Here's my favorite thing about capitalism: Whenever the rich and powerful oppress the people, Disney (DIS) can turn it into a smash Broadway musical and people will pay hundreds of dollars for tickets.
At this point in the economic cycle, there are few spectacles more entertaining than poor, starving youths breaking into song and dance as they scrap for basic sustenance.
This is why Disney's "Newsies" is such a hit. This theatrical celebration of an 1899 strike by newspaper boys is like an Occupy Wall Street rally with enthusiastic tap dancers, a mushy love story, and a teary-eyed Disney ending. Reviewers have been quick to compare it to "Annie" and "Oliver!" (as in Twist). But the review by New Jersey's Star-Ledger, featured on the play's billboards, called it "the perfect musical for our times!"
You know the story line already: Cut costs, find a sneaky way to raise prices, and let the 8.2% unemployment rate take care of itself.
My wife dragged me to the Nederlander Theatre to see "Newsies," figuring I would like it since I used to be a newspaper boy, getting to work at 3 a.m. to deliver the Chicago Daily News in the 1970s. Otherwise, she knows I hate musicals. She knows I get hives when people start singing in the middle of conversation as if this is how normal folks are supposed to communicate.
It would be difficult to publish what I thought of "Rock of Ages," "Spider-Man" or almost any other production I've seen over the years. In 2010, I went to a Broadway show called "Enron" and concluded that the actual trial was better scripted and choreographed.
To be fair, I am not a theater critic. It's difficult for me to understand why I should see "Ghost the Musical," when the 1990 "Ghost" movie, starring the late Patrick Swayze and Whoopi Goldberg, made me want to burn a Ouija board.
Broadway, which rarely has an original thought, has long relied upon dated schlock for its story lines. "Newsies" began as a 1992 movie starring Christian Bale. It bombed at the box office but, somehow, over the years, it developed a cult following. And now, four years into a jobless recovery, it's become the hit Broadway musical that won Tony awards for best original score and choreography.
This extravaganza of capitalist oppression has something for everyone. If you like progressive thoughts about unions, and sticking it to the man, this is your musical. If you like entrepreneurship, hate big government, and think the poor should get some bootstraps, this is your musical, too.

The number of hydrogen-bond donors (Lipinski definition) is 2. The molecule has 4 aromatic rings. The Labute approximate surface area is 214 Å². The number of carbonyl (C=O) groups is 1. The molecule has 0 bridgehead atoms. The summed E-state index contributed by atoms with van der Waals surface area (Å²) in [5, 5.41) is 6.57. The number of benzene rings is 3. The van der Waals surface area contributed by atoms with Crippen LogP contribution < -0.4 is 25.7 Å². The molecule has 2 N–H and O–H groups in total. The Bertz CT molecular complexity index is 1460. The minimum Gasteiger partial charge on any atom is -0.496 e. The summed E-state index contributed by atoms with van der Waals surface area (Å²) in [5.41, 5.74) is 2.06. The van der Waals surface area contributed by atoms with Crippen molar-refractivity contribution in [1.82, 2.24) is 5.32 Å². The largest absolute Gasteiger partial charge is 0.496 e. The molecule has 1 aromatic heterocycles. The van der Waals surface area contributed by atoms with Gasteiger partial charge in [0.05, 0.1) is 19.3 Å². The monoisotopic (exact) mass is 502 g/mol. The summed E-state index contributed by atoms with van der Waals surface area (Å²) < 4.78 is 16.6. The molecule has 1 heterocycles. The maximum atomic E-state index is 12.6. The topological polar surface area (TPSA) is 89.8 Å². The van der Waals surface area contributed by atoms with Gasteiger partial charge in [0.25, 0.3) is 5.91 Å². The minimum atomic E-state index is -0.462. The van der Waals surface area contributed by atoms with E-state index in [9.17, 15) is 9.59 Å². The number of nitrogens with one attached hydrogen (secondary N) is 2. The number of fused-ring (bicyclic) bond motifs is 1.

"Tell those with power, safe in their tower, we will not obey!"
See, the lyrics work both ways, depending on who you imagine to be in the towers, and Disney is there to rake it all in.
The play portrays turn-of-the-century media moguls Joseph Pulitzer and William Randolph Hearst as being bent on squeezing every penny out of the pauper children who hawk their papers. When the newsies strike, newspaper profits tumble, proving that greed is indeed a short-term strategy with long-term consequences. Soon the newspaper barons realize their folly and come together with their unionized carriers.
That Mr. Pulitzer or Mr. Hearst would actually meet with a rebellious newspaper boy is a nice bit of fantasy--on par with any hopes of Republicans and Democrats getting together and doing something useful between now and our next economic collapse.
That Mr. Pulitzer's beautiful daughter would fall headlong in love with a transient newspaper strike leader is a also nice piece of American mythology: Don't bash the rich, because some day you may get to marry one.
Most newspaper owners I have worked for have gone bankrupt or out of business. Before I joined Dow Jones Newswires, I became quite familiar with the concept of squeezing every penny out of newspaper people. When the newspaper owners finally lost their monopolies, they hadn't made the kind of investments required to compete in a technological society. They simply shooed off their most creative employees and rendered themselves clueless. And now they're desperately scrambling to reinvent themselves.
A friend of mine recently sent me an article headlined "New Reporter? Call Him Al." I thought it was going to be about me, but it was about the algorithm. The article said computers can now assimilate vast amounts of data and turn it into something that reads just like news. A handful of companies are now writing programs that would mimic the voice of hometown newspapers.
Someday, they will run all my columns through one of these boxes and it will sound just like me.
I am one step ahead of this game, though. I will leverage this experience to write and produce "Newsies II." I won't even need to hire a tap dancer to portray myself. I'll just use a robot.
(Al's Emporium, written by Dow Jones Newswires columnist Al Lewis, offers commentary and analysis on a wide range of business subjects through an unconventional perspective. The column is published each Tuesday and Thursday at 9 a.m. ET. Contact Al at email@example.com or tellittoal.com)